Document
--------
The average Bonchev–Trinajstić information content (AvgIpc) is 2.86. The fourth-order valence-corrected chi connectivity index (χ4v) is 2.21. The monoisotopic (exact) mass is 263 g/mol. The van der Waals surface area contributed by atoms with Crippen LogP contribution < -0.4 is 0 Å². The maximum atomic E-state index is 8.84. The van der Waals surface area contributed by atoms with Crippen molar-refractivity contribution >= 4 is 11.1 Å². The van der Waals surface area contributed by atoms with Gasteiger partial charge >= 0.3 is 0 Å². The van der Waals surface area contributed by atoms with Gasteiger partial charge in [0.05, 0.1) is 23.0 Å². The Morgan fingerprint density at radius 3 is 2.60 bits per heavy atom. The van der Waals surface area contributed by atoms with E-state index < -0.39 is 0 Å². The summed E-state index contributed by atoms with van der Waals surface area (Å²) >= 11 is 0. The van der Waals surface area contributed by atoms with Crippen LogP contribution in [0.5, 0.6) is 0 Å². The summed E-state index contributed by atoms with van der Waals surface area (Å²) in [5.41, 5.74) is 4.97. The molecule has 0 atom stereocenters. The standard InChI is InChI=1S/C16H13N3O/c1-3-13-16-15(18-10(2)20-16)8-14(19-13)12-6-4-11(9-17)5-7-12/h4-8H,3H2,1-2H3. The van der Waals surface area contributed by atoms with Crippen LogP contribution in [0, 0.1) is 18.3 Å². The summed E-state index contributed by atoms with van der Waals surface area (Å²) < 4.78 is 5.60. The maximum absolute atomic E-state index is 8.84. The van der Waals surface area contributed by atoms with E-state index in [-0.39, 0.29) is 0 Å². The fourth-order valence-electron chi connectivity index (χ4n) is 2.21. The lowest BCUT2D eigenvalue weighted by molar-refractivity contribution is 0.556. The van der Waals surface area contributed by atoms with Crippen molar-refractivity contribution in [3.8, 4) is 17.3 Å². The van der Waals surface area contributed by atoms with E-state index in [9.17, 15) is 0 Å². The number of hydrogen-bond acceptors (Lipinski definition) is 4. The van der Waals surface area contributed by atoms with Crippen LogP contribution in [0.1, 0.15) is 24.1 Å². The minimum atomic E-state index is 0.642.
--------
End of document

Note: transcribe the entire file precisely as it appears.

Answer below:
The average Bonchev–Trinajstić information content (AvgIpc) is 2.86. The fourth-order valence-corrected chi connectivity index (χ4v) is 2.21. The monoisotopic (exact) mass is 263 g/mol. The van der Waals surface area contributed by atoms with Crippen LogP contribution < -0.4 is 0 Å². The maximum atomic E-state index is 8.84. The van der Waals surface area contributed by atoms with Crippen molar-refractivity contribution >= 4 is 11.1 Å². The van der Waals surface area contributed by atoms with Gasteiger partial charge >= 0.3 is 0 Å². The van der Waals surface area contributed by atoms with Gasteiger partial charge in [0.05, 0.1) is 23.0 Å². The Morgan fingerprint density at radius 3 is 2.60 bits per heavy atom. The van der Waals surface area contributed by atoms with E-state index < -0.39 is 0 Å². The summed E-state index contributed by atoms with van der Waals surface area (Å²) >= 11 is 0. The van der Waals surface area contributed by atoms with Crippen LogP contribution in [0.5, 0.6) is 0 Å². The summed E-state index contributed by atoms with van der Waals surface area (Å²) in [5.41, 5.74) is 4.97. The molecule has 0 atom stereocenters. The standard InChI is InChI=1S/C16H13N3O/c1-3-13-16-15(18-10(2)20-16)8-14(19-13)12-6-4-11(9-17)5-7-12/h4-8H,3H2,1-2H3. The van der Waals surface area contributed by atoms with Crippen LogP contribution in [0, 0.1) is 18.3 Å². The summed E-state index contributed by atoms with van der Waals surface area (Å²) < 4.78 is 5.60. The maximum absolute atomic E-state index is 8.84. The van der Waals surface area contributed by atoms with E-state index in [-0.39, 0.29) is 0 Å². The fourth-order valence-electron chi connectivity index (χ4n) is 2.21. The lowest BCUT2D eigenvalue weighted by molar-refractivity contribution is 0.556. The van der Waals surface area contributed by atoms with Crippen molar-refractivity contribution in [3.8, 4) is 17.3 Å². The van der Waals surface area contributed by atoms with E-state index in [9.17, 15) is 0 Å². The number of hydrogen-bond acceptors (Lipinski definition) is 4. The van der Waals surface area contributed by atoms with Crippen LogP contribution in [0.1, 0.15) is 24.1 Å². The minimum atomic E-state index is 0.642.